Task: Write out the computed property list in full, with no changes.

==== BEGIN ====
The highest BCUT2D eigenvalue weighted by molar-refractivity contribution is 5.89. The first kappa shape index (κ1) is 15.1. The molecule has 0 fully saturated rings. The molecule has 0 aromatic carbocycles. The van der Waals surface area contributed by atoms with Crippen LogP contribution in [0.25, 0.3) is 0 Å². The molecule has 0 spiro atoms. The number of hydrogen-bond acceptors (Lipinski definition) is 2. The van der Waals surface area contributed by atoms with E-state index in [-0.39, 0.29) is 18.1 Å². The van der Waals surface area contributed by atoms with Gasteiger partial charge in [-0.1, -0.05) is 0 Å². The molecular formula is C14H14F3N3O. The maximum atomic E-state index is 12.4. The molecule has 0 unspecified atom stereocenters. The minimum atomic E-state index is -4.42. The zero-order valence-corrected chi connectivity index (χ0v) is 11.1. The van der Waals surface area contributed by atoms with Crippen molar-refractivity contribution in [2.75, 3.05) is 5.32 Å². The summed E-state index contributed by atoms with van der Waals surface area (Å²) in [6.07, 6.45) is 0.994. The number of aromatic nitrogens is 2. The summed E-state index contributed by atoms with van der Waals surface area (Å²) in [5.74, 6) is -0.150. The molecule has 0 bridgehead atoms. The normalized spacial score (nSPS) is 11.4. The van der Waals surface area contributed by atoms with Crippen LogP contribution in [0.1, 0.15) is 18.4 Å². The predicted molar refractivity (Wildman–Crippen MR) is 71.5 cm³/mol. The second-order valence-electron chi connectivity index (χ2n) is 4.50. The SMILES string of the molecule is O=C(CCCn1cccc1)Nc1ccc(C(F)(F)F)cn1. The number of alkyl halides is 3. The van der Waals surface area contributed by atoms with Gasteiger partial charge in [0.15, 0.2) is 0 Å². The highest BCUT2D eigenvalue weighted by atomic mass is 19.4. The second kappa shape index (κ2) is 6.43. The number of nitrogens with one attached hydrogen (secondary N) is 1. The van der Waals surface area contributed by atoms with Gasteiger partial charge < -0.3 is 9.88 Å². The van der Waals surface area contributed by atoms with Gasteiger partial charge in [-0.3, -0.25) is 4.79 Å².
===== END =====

The highest BCUT2D eigenvalue weighted by molar-refractivity contribution is 5.89. The first kappa shape index (κ1) is 15.1. The molecule has 0 fully saturated rings. The molecule has 0 aromatic carbocycles. The van der Waals surface area contributed by atoms with Crippen LogP contribution in [0.25, 0.3) is 0 Å². The molecule has 0 spiro atoms. The number of hydrogen-bond acceptors (Lipinski definition) is 2. The van der Waals surface area contributed by atoms with E-state index in [-0.39, 0.29) is 18.1 Å². The van der Waals surface area contributed by atoms with Gasteiger partial charge in [-0.1, -0.05) is 0 Å². The molecular formula is C14H14F3N3O. The maximum atomic E-state index is 12.4. The molecule has 0 unspecified atom stereocenters. The minimum atomic E-state index is -4.42. The zero-order valence-corrected chi connectivity index (χ0v) is 11.1. The van der Waals surface area contributed by atoms with Crippen molar-refractivity contribution in [2.75, 3.05) is 5.32 Å². The summed E-state index contributed by atoms with van der Waals surface area (Å²) in [6.07, 6.45) is 0.994. The number of aromatic nitrogens is 2. The summed E-state index contributed by atoms with van der Waals surface area (Å²) in [5.74, 6) is -0.150. The molecule has 0 bridgehead atoms. The normalized spacial score (nSPS) is 11.4. The van der Waals surface area contributed by atoms with Crippen LogP contribution in [0.1, 0.15) is 18.4 Å². The predicted molar refractivity (Wildman–Crippen MR) is 71.5 cm³/mol. The second-order valence-electron chi connectivity index (χ2n) is 4.50. The SMILES string of the molecule is O=C(CCCn1cccc1)Nc1ccc(C(F)(F)F)cn1. The number of alkyl halides is 3. The van der Waals surface area contributed by atoms with Gasteiger partial charge in [0.15, 0.2) is 0 Å². The highest BCUT2D eigenvalue weighted by atomic mass is 19.4. The second kappa shape index (κ2) is 6.43. The number of nitrogens with one attached hydrogen (secondary N) is 1. The van der Waals surface area contributed by atoms with Gasteiger partial charge < -0.3 is 9.88 Å². The van der Waals surface area contributed by atoms with Gasteiger partial charge in [-0.3, -0.25) is 4.79 Å².